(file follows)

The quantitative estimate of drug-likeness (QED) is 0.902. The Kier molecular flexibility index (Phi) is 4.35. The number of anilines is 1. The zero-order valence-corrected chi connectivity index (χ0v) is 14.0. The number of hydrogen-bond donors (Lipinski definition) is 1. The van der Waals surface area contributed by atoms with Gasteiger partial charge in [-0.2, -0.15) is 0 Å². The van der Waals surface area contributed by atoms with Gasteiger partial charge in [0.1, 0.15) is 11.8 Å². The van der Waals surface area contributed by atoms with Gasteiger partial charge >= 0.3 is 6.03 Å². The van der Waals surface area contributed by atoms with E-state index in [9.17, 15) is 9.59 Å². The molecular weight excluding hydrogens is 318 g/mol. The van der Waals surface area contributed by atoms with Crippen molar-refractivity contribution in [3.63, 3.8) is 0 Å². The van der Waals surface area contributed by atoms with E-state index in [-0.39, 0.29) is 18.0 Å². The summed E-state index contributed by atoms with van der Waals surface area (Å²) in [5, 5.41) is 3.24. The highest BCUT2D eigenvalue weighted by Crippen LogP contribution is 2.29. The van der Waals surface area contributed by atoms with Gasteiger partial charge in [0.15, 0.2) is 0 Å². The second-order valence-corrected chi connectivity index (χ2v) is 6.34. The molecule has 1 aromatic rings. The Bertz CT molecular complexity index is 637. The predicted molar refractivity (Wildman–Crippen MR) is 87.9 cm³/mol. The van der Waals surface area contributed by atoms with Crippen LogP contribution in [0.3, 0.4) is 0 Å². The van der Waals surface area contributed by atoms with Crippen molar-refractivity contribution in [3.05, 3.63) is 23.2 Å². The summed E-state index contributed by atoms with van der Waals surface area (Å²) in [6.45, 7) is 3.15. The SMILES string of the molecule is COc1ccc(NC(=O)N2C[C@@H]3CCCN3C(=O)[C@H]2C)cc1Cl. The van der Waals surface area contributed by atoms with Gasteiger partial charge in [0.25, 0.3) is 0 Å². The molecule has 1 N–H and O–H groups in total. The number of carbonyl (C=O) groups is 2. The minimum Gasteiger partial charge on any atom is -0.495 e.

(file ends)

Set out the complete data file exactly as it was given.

The quantitative estimate of drug-likeness (QED) is 0.902. The Kier molecular flexibility index (Phi) is 4.35. The number of anilines is 1. The zero-order valence-corrected chi connectivity index (χ0v) is 14.0. The number of hydrogen-bond donors (Lipinski definition) is 1. The van der Waals surface area contributed by atoms with Gasteiger partial charge in [-0.2, -0.15) is 0 Å². The van der Waals surface area contributed by atoms with Gasteiger partial charge in [0.1, 0.15) is 11.8 Å². The van der Waals surface area contributed by atoms with Gasteiger partial charge >= 0.3 is 6.03 Å². The van der Waals surface area contributed by atoms with E-state index in [9.17, 15) is 9.59 Å². The molecular weight excluding hydrogens is 318 g/mol. The van der Waals surface area contributed by atoms with Crippen molar-refractivity contribution in [3.63, 3.8) is 0 Å². The van der Waals surface area contributed by atoms with E-state index in [-0.39, 0.29) is 18.0 Å². The summed E-state index contributed by atoms with van der Waals surface area (Å²) in [5, 5.41) is 3.24. The highest BCUT2D eigenvalue weighted by Crippen LogP contribution is 2.29. The van der Waals surface area contributed by atoms with Gasteiger partial charge in [0.15, 0.2) is 0 Å². The second-order valence-corrected chi connectivity index (χ2v) is 6.34. The molecule has 1 aromatic rings. The Bertz CT molecular complexity index is 637. The predicted molar refractivity (Wildman–Crippen MR) is 87.9 cm³/mol. The van der Waals surface area contributed by atoms with Crippen LogP contribution in [0.3, 0.4) is 0 Å². The van der Waals surface area contributed by atoms with Crippen molar-refractivity contribution in [3.05, 3.63) is 23.2 Å². The summed E-state index contributed by atoms with van der Waals surface area (Å²) in [6.45, 7) is 3.15. The SMILES string of the molecule is COc1ccc(NC(=O)N2C[C@@H]3CCCN3C(=O)[C@H]2C)cc1Cl. The van der Waals surface area contributed by atoms with Gasteiger partial charge in [0.25, 0.3) is 0 Å². The molecule has 1 N–H and O–H groups in total. The number of carbonyl (C=O) groups is 2. The minimum Gasteiger partial charge on any atom is -0.495 e.